2007 Best Books For Young Adults
La Perdida by Jessica Abel
From the Harvey and Lulu award–winning creator of Artbabe comes this riveting story of a young woman’s misadventures in Mexico City. Carla, an American estranged from her Mexican father, heads to Mexico City to “find herself.” She crashes with a former fling, Harry, who has been drinking his way through the capital in the great tradition of his heroes, William S. Burroughs and Jack Kerouac. Harry is good—humored about Carla’s reappearance on his doorstep—until he realizes that Carla, who spends her days soaking in the city, exploring Frida Kahlo’s house, and learning Spanish, has no intention of leaving.
Jimi and Me by Jamie Adoff
After his father is murdered, a 13-year-old biracial boy named Keith and his mother try desperately to pick up the pieces of their lives. But his father’s death has left them devastated—both emotionally and financially. Forced to leave Brooklyn and move in with his aunt, Keith urgently clings to every last reminder of his dad, discovering comfort in his own music and that of the late legend—and his father’s idol—Jimi Hendrix. In Jimi’s music, Keith finds solace, and brief moments of reprieve from his chaotic new life. But just as he begins to get a handle on his father’s death, he discovers the secrets of his father’s life--secrets that threaten to tear apart what’s left of his fragile family.
Ask Me No Questions by Marina Budhos
Nadira and her family are illegal aliens, fleeing to the Canadian border -- running from the country they thought was their home. For years since emigrating from Bangladesh, they have lived on expired visas in New York City, hoping they could someday realize their dream of becoming legal citizens of the United States. But after 9/11, everything changes. Suddenly, being Muslim means being dangerous, a suspected terrorist. And when Nadira's father is arrested and detained at the border, Nadira and her older sister, Aisha, are sent back to Queens and told to carry on, as if everything is the same. But of course nothing is the same. Nadira and Aisha live in fear they'll have to return to a Bangladesh they hardly know. Aisha, always the responsible one, falls apart. It's up to Nadira to find a way to bring her family back together again.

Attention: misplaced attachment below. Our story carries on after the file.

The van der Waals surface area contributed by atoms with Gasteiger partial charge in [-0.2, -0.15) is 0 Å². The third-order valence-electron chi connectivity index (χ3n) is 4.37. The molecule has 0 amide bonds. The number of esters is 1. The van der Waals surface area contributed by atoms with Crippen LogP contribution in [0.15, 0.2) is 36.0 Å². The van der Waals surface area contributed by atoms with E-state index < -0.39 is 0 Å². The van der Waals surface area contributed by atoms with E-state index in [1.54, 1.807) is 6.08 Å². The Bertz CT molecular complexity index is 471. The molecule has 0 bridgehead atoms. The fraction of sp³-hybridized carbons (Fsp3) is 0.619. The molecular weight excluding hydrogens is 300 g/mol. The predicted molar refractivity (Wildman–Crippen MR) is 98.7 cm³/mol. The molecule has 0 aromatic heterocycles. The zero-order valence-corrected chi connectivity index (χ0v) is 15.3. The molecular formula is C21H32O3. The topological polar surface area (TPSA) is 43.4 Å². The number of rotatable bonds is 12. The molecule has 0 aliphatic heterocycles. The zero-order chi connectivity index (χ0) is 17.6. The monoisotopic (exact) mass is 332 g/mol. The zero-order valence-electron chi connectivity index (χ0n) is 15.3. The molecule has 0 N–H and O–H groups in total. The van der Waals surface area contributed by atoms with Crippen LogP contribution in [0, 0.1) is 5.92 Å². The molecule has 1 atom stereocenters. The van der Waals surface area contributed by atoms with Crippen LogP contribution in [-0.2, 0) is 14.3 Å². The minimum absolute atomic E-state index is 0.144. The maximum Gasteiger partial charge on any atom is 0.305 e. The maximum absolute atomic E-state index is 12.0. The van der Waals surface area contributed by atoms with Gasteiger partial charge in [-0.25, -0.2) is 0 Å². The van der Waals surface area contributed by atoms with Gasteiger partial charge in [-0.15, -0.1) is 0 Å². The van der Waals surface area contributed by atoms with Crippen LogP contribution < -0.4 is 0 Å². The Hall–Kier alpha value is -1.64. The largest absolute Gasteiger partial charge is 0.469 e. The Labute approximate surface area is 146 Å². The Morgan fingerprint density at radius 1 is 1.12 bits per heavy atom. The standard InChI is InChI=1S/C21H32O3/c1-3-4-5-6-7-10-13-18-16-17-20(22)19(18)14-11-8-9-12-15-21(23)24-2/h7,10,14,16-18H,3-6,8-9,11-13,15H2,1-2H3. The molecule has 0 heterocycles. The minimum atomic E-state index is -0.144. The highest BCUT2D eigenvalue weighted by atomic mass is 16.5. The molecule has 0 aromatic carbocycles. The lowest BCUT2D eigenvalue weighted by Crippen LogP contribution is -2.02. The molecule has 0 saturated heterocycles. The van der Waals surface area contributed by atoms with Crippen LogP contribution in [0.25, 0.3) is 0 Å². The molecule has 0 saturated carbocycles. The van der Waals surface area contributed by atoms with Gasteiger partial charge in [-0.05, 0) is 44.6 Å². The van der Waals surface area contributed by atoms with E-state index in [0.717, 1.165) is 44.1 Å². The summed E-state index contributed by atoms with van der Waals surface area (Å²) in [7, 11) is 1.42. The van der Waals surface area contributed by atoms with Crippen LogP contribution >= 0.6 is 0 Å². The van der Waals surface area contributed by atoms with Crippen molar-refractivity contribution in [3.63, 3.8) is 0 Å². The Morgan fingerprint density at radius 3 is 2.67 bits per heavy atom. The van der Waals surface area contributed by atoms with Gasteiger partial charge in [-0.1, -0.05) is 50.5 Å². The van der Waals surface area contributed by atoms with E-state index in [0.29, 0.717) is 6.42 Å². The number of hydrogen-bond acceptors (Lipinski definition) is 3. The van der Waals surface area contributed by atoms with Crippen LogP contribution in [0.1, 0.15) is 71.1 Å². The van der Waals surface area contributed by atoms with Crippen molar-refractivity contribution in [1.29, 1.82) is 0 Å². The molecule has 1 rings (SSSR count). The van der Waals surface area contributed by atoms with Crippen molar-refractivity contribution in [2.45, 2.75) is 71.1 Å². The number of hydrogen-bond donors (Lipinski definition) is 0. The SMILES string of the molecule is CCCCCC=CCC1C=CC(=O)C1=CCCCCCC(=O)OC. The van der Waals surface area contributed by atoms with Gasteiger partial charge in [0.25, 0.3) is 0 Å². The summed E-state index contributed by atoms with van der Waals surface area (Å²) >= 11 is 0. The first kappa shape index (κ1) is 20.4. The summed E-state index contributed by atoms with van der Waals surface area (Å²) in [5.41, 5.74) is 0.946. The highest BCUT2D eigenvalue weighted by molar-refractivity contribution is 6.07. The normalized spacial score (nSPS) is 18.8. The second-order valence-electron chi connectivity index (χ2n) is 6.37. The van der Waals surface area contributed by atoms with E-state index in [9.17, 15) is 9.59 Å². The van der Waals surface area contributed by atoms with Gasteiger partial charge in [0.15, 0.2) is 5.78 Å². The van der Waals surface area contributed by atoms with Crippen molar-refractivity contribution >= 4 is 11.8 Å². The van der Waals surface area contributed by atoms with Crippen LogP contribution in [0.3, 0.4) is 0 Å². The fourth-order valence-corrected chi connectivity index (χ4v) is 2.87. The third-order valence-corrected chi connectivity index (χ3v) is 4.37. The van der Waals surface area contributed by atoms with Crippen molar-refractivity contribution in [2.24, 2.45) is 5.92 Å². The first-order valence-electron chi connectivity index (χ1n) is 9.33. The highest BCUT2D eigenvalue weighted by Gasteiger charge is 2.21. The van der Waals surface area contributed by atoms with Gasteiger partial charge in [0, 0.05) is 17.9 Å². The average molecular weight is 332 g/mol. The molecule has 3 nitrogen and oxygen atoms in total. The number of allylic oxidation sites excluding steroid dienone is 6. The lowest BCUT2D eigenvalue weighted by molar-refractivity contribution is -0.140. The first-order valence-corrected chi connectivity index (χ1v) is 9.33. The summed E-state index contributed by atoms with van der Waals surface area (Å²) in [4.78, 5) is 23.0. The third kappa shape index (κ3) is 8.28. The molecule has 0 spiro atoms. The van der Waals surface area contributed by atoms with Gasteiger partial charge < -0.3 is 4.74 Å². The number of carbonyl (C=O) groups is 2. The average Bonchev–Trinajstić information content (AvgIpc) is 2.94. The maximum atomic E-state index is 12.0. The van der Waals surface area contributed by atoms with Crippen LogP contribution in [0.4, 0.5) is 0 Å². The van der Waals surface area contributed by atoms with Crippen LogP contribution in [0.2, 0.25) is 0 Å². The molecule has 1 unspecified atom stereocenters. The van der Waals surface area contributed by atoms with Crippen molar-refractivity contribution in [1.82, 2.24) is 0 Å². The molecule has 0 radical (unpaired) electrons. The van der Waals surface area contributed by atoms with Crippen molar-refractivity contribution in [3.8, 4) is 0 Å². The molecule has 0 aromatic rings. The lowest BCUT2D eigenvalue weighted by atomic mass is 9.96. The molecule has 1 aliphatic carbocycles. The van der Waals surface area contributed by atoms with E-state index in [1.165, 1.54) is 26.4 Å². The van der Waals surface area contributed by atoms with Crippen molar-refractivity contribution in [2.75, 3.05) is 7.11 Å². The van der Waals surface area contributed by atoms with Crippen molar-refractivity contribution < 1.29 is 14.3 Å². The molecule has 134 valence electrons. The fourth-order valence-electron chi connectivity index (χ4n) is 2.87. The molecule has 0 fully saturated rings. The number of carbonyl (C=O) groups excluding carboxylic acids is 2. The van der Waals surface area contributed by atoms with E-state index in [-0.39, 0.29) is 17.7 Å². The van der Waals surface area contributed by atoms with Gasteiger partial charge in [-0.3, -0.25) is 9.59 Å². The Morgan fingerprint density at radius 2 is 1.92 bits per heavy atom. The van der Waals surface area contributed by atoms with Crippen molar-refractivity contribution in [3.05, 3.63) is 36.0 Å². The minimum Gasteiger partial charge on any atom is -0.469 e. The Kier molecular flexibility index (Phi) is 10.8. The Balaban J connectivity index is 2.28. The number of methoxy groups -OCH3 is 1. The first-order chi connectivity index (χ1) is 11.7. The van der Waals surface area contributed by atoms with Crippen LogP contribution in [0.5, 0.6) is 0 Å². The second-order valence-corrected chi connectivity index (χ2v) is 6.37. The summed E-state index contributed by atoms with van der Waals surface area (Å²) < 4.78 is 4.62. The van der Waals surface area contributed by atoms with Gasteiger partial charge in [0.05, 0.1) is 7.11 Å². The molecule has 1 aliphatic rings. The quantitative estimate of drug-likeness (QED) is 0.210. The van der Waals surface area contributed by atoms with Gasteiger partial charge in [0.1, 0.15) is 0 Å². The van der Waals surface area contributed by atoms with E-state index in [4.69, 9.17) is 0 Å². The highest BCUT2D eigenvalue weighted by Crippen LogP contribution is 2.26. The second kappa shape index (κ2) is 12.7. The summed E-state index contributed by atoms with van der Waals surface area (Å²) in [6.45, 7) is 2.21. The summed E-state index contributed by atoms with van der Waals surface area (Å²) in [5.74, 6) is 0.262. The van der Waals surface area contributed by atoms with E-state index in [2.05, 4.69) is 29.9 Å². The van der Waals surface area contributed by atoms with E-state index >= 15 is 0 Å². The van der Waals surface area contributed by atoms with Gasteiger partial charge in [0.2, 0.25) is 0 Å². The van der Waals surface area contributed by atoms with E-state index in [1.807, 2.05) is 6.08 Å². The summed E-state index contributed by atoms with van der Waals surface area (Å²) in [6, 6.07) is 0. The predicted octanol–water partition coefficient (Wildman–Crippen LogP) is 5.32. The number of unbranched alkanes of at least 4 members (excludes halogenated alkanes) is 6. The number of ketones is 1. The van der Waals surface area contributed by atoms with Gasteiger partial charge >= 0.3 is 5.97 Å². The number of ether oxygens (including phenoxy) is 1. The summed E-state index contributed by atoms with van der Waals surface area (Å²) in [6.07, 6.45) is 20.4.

La Linea by Ann Jaramillo
Miguel's life is just beginning. Or so he thinks. Fifteen-year-old Miguel leaves his rancho deep in Mexico to migrate to California across la linea, the border, in a debut novel of life-changing, cliff-hanging moments. But Miguel's carefully laid plans change suddenly when his younger sister Elena stows away and follows him. Together, Miguel and Elena endure hardships and danger on their journey of desperation and desire, loyalty and betrayal. An epilogue, set ten years after the events of the story, shows that you cant always count on dreams -- even the ones that come true.
Weedflower by Cynthia Kadohata
Twelve-year-old Sumiko feels her life has been made up of two parts: before Pearl Harbor and after it. The good part and the bad part. Raised on a flower farm in California, Sumiko is used to being the only Japanese girl in her class. Even when the other kids tease her, she always has had her flowers and family to go home to. That all changes after the horrific events of Pearl Harbor. Other Americans start to suspect that all Japanese people are spies for the emperor, even if, like Sumiko, they were born in the United States! As suspicions grow, Sumiko and her family find themselves being shipped to an internment camp in one of the hottest deserts in the United States. The vivid color of her previous life is gone forever, and now dust storms regularly choke the sky and seep into every crack of the military barrack that is her new "home." Sumiko soon discovers that the camp is on an Indian reservation and that the Japanese are as unwanted there as they'd been at home. But then she meets a young Mohave boy who might just become her first real friend...if he can ever stop being angry about the fact that the internment camp is on his tribe's land.
Wait For Me by An Na
Mina is the perfect Korean daughter. Bound for Harvard, president of the honor society, straight A student, all while she works at her family’s dry cleaners and helps care for her hearing-impaired little sister. On the outside, Mina does everything right. On the inside, Mina knows the truth. Her life is a lie. At the height of a heat wave, the summer before her senior year, Mina meets the one person to whom she cannot lie. Ysrael, a young migrant worker who dreams of becoming a musician, comes to work at the dry cleaners and asks Mina the one question that scares her the most. What does she want? Mina finds herself torn between living her mother’s dreams, caring for her younger sister, grasping the love that Ysrael offers, and the most difficult of all, living a life that is true.
American Born Chinese by Gene Yang
A series of three linked tales in graphic novel form about Jin Wang, a teen who meets with ridicule and social isolation when his family moves from San Francisco's Chinatown to an exclusively white suburb, Danny, a popular blond, blue-eyed high school jock whose social status is jeopardized when his goofy, embarrassing Chinese cousin, Chin-Kee, enrolls at his high school, and the Monkey King.
These books, along with the other nominated titles, will be discussed at the ALA Midwinter Meeting in Seattle in January, where the final list will be decided.